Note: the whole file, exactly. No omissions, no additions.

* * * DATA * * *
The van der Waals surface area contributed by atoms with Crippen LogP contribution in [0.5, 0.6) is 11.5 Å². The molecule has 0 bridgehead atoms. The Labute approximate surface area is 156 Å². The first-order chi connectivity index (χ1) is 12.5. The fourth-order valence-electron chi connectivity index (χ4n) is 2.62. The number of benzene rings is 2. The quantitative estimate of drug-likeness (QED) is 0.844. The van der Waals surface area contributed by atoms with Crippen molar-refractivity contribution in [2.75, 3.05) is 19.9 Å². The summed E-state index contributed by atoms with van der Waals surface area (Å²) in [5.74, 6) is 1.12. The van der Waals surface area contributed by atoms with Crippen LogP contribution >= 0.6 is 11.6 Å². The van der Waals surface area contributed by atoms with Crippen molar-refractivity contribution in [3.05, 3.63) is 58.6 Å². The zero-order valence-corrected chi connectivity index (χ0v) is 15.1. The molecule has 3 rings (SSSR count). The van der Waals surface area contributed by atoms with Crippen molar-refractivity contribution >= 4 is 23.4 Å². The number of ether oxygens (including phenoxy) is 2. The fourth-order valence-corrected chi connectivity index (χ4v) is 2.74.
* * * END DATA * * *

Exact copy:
The van der Waals surface area contributed by atoms with Crippen LogP contribution in [0.5, 0.6) is 11.5 Å². The molecule has 0 bridgehead atoms. The Labute approximate surface area is 156 Å². The first-order chi connectivity index (χ1) is 12.5. The fourth-order valence-electron chi connectivity index (χ4n) is 2.62. The number of benzene rings is 2. The quantitative estimate of drug-likeness (QED) is 0.844. The van der Waals surface area contributed by atoms with Crippen molar-refractivity contribution in [2.75, 3.05) is 19.9 Å². The summed E-state index contributed by atoms with van der Waals surface area (Å²) in [5.74, 6) is 1.12. The van der Waals surface area contributed by atoms with Crippen LogP contribution >= 0.6 is 11.6 Å². The van der Waals surface area contributed by atoms with Crippen molar-refractivity contribution in [3.05, 3.63) is 58.6 Å². The zero-order valence-corrected chi connectivity index (χ0v) is 15.1. The molecule has 3 rings (SSSR count). The van der Waals surface area contributed by atoms with Crippen molar-refractivity contribution >= 4 is 23.4 Å². The number of ether oxygens (including phenoxy) is 2. The fourth-order valence-corrected chi connectivity index (χ4v) is 2.74.